The virus that causes COVID-19 spreads mainly from person to person. This can happen through droplets that fly into the nose or mouth, airborne or surface transmission, and fecal-oral. But that’s apparently not all of it.
Researchers from the University of Hong Kong discovered that the eyes are an important route through which the coronavirus can enter into the human body. The strain was up to 100 times more infectious than severe acute respiratory syndrome and bird flu in two facial orifices tested.
The laboratory tests led by Dr. Michael Chan Chi-wai revealed that virus abundance levels of SARS-Cov-2 – the strain of coronavirus that causes the Covid-19 disease – was far greater than for SARS in the upper respiratory airways and conjunctiva, the cells lining the surfaces of the eyes.
“We culture tissues from the human respiratory tract and eyes in the laboratory and applied them to study the SARS-Cov-2, comparing it with SARS and H5N1. We found that SARS-Cov-2 is much more efficient in infecting the human conjunctiva and the upper respiratory airways than Sars, with virus level some 80 to 100 times higher,” Dr Chan told South China Morning Post.
SARS-CoV-2 can infect humans through direct or indirect contact. Direct contact refers to person-to-person transmission, which requires a susceptible individual to physically touch their mouth, nose, or eyes after, for instance, transferring the virus through a handshake. Indirect contact modes require a susceptible host to come into contact with an object that was previously contaminated by an infected host.
In humans, the incubation period (during which the person has the disease, but does not develop symptoms) appears to be 1-14 days. However, it seems that they are still infectious even during this incubation period — so people can still pass the coronavirus before experiencing any symptoms.
The study by Hong Kong researchers reinforces advice to the public not to touch their eyes and to wash hands regularly to avoid infection. Researchers at the same university previously found that the coronavirus could survive as long as seven days on stainless steel surfaces and plastic.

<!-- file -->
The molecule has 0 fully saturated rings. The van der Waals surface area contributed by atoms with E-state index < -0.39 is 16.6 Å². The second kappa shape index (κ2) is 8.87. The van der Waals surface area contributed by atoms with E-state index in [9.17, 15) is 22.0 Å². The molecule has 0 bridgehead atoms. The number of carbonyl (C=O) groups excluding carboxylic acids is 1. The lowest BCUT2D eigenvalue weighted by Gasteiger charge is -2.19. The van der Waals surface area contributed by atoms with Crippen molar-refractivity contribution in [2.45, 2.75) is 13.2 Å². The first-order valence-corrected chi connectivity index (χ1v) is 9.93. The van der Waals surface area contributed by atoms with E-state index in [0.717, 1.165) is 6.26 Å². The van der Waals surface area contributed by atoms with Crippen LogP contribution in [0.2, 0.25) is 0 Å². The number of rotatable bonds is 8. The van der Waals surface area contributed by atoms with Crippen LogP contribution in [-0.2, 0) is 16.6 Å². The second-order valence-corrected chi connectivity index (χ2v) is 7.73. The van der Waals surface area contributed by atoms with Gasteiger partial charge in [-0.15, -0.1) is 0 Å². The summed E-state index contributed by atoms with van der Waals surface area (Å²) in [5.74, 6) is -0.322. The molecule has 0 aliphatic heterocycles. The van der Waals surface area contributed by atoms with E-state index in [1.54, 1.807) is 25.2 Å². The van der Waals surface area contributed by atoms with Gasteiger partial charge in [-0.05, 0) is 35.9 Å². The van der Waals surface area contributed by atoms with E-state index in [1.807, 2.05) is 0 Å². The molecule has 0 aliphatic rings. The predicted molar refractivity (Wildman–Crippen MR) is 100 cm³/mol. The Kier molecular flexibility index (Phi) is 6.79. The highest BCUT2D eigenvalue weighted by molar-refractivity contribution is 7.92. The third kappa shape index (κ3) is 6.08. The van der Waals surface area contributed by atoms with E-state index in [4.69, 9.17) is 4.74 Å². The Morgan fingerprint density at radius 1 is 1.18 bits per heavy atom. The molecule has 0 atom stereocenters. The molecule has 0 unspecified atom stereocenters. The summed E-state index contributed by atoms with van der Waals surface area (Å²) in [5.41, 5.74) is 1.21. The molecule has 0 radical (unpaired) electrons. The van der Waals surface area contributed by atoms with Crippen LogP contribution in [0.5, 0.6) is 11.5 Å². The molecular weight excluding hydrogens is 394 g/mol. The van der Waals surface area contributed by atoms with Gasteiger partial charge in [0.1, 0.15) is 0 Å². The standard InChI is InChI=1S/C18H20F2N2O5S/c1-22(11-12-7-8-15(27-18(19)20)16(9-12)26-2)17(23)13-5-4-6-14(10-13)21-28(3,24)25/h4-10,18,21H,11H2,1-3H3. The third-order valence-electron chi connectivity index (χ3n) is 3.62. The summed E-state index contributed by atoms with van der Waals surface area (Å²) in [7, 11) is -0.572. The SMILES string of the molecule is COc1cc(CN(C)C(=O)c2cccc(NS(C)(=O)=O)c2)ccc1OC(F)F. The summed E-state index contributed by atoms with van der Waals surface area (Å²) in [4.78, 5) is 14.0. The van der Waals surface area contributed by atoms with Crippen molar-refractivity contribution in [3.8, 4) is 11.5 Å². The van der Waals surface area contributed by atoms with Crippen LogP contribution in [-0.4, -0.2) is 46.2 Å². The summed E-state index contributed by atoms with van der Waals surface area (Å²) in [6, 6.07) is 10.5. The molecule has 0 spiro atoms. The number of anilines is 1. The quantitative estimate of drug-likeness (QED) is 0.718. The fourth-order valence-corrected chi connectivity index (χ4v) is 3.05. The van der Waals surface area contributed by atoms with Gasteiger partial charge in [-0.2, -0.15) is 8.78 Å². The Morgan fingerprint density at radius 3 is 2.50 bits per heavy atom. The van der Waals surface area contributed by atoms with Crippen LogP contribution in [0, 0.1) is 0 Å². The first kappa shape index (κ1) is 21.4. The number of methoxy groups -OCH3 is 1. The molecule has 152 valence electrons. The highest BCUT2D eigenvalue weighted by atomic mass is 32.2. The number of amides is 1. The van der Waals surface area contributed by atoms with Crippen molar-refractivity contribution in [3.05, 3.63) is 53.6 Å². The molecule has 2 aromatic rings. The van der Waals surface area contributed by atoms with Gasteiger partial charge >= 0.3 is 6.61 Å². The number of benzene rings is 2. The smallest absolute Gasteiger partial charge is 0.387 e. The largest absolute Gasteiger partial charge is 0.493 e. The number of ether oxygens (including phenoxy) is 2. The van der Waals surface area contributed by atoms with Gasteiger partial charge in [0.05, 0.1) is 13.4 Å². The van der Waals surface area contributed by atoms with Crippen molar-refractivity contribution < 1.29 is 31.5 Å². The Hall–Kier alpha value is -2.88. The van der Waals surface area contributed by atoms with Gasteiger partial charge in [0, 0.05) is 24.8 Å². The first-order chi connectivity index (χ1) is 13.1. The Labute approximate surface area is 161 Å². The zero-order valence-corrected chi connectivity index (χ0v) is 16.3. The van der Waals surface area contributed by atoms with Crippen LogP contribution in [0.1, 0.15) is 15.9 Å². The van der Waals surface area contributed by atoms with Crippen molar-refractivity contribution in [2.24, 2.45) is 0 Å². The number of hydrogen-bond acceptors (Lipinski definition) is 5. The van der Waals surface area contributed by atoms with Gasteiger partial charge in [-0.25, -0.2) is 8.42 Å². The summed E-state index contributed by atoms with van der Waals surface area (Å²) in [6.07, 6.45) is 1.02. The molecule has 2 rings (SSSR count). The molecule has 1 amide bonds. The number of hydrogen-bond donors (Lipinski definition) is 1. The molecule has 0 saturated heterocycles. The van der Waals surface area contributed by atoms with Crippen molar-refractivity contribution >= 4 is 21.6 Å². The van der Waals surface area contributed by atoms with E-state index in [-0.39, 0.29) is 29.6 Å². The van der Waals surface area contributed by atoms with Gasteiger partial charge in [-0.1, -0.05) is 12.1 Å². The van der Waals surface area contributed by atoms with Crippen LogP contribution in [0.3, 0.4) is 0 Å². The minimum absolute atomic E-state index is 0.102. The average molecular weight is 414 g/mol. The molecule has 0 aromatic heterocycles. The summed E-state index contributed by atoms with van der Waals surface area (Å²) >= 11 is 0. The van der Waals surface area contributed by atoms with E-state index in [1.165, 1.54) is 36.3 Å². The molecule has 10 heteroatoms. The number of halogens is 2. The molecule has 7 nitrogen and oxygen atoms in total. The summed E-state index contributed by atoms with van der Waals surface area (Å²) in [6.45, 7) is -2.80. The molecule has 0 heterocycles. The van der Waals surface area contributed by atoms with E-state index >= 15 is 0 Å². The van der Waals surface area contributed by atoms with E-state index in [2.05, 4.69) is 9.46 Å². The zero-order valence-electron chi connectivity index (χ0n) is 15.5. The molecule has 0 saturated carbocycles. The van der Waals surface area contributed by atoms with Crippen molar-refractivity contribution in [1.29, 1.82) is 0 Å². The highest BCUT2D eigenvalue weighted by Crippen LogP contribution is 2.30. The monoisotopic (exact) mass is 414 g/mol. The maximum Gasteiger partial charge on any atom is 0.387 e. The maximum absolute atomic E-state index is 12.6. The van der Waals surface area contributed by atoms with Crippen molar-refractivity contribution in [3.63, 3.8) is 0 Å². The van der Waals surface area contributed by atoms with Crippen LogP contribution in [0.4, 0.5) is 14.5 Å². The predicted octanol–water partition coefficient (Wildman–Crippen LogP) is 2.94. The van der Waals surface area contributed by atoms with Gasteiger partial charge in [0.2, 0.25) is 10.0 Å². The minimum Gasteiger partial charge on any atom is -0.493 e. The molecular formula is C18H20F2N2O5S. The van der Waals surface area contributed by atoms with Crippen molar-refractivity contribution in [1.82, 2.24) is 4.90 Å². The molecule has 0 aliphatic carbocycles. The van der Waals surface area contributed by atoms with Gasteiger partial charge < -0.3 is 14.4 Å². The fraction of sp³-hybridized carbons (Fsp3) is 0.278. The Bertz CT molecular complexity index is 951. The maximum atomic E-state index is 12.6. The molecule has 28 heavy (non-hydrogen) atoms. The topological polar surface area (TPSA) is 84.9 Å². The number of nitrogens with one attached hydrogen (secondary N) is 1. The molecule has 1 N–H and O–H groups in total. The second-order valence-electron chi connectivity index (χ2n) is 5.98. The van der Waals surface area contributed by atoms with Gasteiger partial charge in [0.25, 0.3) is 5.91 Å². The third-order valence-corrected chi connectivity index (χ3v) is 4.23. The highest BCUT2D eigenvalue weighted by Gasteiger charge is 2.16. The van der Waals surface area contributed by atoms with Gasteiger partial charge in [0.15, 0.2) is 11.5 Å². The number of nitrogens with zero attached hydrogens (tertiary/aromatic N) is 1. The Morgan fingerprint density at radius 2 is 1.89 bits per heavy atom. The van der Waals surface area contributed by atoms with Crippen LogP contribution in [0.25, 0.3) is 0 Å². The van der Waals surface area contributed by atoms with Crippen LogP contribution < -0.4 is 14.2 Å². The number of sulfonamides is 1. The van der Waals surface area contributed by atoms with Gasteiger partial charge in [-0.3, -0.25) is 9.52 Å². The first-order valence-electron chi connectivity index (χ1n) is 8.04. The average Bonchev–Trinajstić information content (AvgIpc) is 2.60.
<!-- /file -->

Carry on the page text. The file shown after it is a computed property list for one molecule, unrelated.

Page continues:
The findings also challenge the widely-held assumption in the earliest stages of the health crisis that medical staff would be adequately protected with N95 masks and protective clothing, without the need for specialist glasses.
“Although there are signs that the Covid-19 epidemic is getting more stable in Hong Kong, the situation elsewhere in the world is still serious. There are still many new cases reported every day in, say, Russia and Europe. We should not let our guard down,” Chan said.
In late January, Peking University First Hospital respiratory specialist Wang Guangfa reported that he had come down with a fever and catarrh, about three hours after his eye had developed conjunctivitis on his return to Beijing from Wuhan. Wang was later confirmed with Covid-19, with his eyes suspected as the route of infection.
The outbreak of Covid-19 was first reported in the central Chinese city of Wuhan late last December. It has since developed into a pandemic, infecting more than 3.77 million people and claiming over 264,000 lives across the world, according to data compiled by researchers at Johns Hopkins University.